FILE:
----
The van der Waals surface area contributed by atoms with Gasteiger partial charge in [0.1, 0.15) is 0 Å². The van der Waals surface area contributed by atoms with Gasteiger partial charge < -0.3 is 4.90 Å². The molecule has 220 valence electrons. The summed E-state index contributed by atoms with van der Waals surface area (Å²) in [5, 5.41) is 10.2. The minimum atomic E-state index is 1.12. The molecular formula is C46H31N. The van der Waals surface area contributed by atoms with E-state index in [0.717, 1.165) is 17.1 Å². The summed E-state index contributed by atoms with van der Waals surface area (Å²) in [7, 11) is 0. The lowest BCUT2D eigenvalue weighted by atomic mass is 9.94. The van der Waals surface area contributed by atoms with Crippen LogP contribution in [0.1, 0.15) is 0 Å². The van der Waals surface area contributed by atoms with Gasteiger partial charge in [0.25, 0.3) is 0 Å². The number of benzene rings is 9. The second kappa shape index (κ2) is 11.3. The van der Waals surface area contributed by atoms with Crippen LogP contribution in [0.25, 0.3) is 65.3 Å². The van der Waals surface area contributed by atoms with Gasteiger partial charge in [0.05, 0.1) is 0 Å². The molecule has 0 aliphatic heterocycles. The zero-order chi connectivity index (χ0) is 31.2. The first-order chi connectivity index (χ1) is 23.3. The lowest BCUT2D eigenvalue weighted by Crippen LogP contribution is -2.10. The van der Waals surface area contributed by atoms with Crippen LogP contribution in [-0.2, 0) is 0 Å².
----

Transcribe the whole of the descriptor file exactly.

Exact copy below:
The van der Waals surface area contributed by atoms with Gasteiger partial charge in [0.1, 0.15) is 0 Å². The van der Waals surface area contributed by atoms with Gasteiger partial charge < -0.3 is 4.90 Å². The molecule has 220 valence electrons. The summed E-state index contributed by atoms with van der Waals surface area (Å²) in [5, 5.41) is 10.2. The minimum atomic E-state index is 1.12. The molecular formula is C46H31N. The van der Waals surface area contributed by atoms with E-state index in [0.717, 1.165) is 17.1 Å². The summed E-state index contributed by atoms with van der Waals surface area (Å²) in [7, 11) is 0. The lowest BCUT2D eigenvalue weighted by atomic mass is 9.94. The van der Waals surface area contributed by atoms with Crippen LogP contribution in [0.1, 0.15) is 0 Å². The van der Waals surface area contributed by atoms with Gasteiger partial charge in [0.25, 0.3) is 0 Å². The number of benzene rings is 9. The second kappa shape index (κ2) is 11.3. The van der Waals surface area contributed by atoms with Crippen LogP contribution in [0.25, 0.3) is 65.3 Å². The van der Waals surface area contributed by atoms with Gasteiger partial charge in [0.05, 0.1) is 0 Å². The molecule has 0 aliphatic heterocycles. The zero-order chi connectivity index (χ0) is 31.2. The first-order chi connectivity index (χ1) is 23.3. The lowest BCUT2D eigenvalue weighted by Crippen LogP contribution is -2.10. The van der Waals surface area contributed by atoms with Crippen LogP contribution in [-0.2, 0) is 0 Å².